Marlene S. Neill, Ph.D., APR, assistant professor in the Department of Journalism, Public Relations & New Media at Baylor University |

Download Full Paper (PDF): The Influence of Employer Branding in Internal Communication

Executive Summary

Promoting a company or organization’s core values is being hailed as a competitive advantage as part of a movement in the marketing and human resources fields called employer branding (Ambler & Barrow, 1996; Foster, Punjaisri & Cheng, 2010; Lloyd, 2002; Moroko & Uncles, 2008; Vallaster & de Chernatony, 2005). The employer brand is defined as “the package of functional, economic and psychological benefits provided by employment, and identified with the employing company” (Ambler & Barrow, 1996, p. 187). The employer brand package may include professional development, training, and promotional opportunities (functional or development benefits), as well as a competitive salary and benefits (economic benefits), and feelings of belonging and purpose (symbolic or psychological benefits) (Ambler & Barrow, 1996; Backhaus & Tikoo, 2004; Berthon, Ewing, & Hah, 2005).

The employer branding movement is relatively new as scholars found it was not a part of human resources and communication professionals’ thinking or vocabulary in the mid-1990s (Ambler & Barrow, 1996). The motivation behind employer branding programs is improving employee engagement, which is described as “the ability to capture the heads, hearts, and souls of your employees to instill an intrinsic desire and passion for excellence” (Fleming & Asplund, 2007, p. 2).

Employer branding is focused on developing intellectual and emotional buy-in among employees to the point where they are committed to their employers, reflect the brand’s values and become brand champions (Mahnert & Torres, 2007; Thomson, Chernatony, Arganbright & Khan, 1999). But is this focus on values also leading to a greater emphasis on ethics in companies and organizations?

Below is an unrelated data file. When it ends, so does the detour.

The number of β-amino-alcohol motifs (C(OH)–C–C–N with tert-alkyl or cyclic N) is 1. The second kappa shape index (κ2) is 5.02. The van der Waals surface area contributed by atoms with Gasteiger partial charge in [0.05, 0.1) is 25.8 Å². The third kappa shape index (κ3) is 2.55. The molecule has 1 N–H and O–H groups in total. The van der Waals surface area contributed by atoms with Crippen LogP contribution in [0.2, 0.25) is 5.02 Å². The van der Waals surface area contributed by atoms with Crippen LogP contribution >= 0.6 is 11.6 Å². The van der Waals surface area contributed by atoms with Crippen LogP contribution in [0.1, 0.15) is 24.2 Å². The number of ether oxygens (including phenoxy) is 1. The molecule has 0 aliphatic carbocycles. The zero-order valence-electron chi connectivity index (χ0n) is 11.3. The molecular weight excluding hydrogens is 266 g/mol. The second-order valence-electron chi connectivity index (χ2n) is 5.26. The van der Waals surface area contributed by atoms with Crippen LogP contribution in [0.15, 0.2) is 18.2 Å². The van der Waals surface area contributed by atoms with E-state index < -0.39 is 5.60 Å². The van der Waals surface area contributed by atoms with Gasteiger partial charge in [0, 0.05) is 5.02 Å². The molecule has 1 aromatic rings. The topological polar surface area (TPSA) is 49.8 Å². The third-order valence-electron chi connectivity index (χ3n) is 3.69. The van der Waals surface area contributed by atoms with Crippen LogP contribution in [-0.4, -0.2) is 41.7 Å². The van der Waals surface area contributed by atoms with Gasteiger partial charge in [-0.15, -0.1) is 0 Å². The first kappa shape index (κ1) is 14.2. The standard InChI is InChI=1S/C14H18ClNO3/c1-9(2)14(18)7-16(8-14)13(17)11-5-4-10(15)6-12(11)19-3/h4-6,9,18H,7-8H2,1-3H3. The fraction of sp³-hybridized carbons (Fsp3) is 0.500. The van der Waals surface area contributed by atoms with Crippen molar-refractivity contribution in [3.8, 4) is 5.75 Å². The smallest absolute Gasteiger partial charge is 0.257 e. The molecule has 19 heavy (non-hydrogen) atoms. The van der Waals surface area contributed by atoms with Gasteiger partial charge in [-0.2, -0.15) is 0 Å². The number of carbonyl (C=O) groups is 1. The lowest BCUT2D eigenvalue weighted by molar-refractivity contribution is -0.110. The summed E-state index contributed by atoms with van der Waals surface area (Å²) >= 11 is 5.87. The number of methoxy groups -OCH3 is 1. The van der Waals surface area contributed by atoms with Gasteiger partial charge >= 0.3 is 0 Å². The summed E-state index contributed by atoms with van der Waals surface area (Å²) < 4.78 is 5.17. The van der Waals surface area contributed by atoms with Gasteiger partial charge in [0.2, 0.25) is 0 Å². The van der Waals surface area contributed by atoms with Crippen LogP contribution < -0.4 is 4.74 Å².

Focus of Study & Sample
The primary purpose of the study was to understand internal communicators’ role in ethics and employer branding. The sample size was 32 executives, and most of the participants worked in public relations with 20 (62.5%) participants, 5 (16%) in human resources, 1 (3%) in marketing, and the remaining 6 (19%) were external consultants who advised internal communicators in the areas of marketing, human resources, and public relations.

The executives worked in the following sectors: 12 corporate (37.5%), 10 education/nonprofit (31%), six agencies (19%), and four government/military (12.5%). The sample included employers with strong national and regional brands (n = 18) and well identified core values. Seven of the companies are featured among the Fortune 500, three among the Global 500, and two of the employers recently have been featured on Fortune’s “100 Best Companies to Work For.”

The internal communicators indicated they are indeed aware of and embrace the employer branding movement. They then discussed how they promote ethics and the employer brand during the recruitment and orientation phases, the types of ethics resources they provide to employees, their ongoing communication efforts to reinforce the company/organization’s ethics and values, and how they personally are enacting the role of an ethical conscience.

The findings led to the following recommendations:

  • Employers should communicate ethics in a culturally relevant way through employee testimonials and historical anecdotes.
  • Employers should review their core values to identify any inconsistencies with their policies and reward systems and then make necessary revisions.
  • Employers should review their recruitment and orientation materials for inclusion of core values and consistency with their employer brand.
  • Employers should evaluate their existing ethics programs and determine if any additional resources should be added.
  • Employers should conduct routine surveys to determine how employees rate the company/organization’s performance in regards to their core values.
  • Employers should evaluate and reward employees who model ethical behavior through annual performance reviews and awards programs.

Due to their strong communication skills, public relations practitioners can make a significant contribution in the areas of developing promotional materials and videos to promote ethics and values, and they should seek to collaborate with human resources. However, their roles should not be limited to communication tactics, public relations practitioners also should pursue a seat at the table during the planning phase, which refers to when values are first identified and refined, and in the evaluation phase by conducting survey and qualitative research.

Download Full Paper (PDF): The Influence of Employer Branding in Internal Communication

Heidy Modarelli handles Growth & Marketing for IPR. She has previously written for Entrepreneur, TechCrunch, The Next Web, and VentureBeat.
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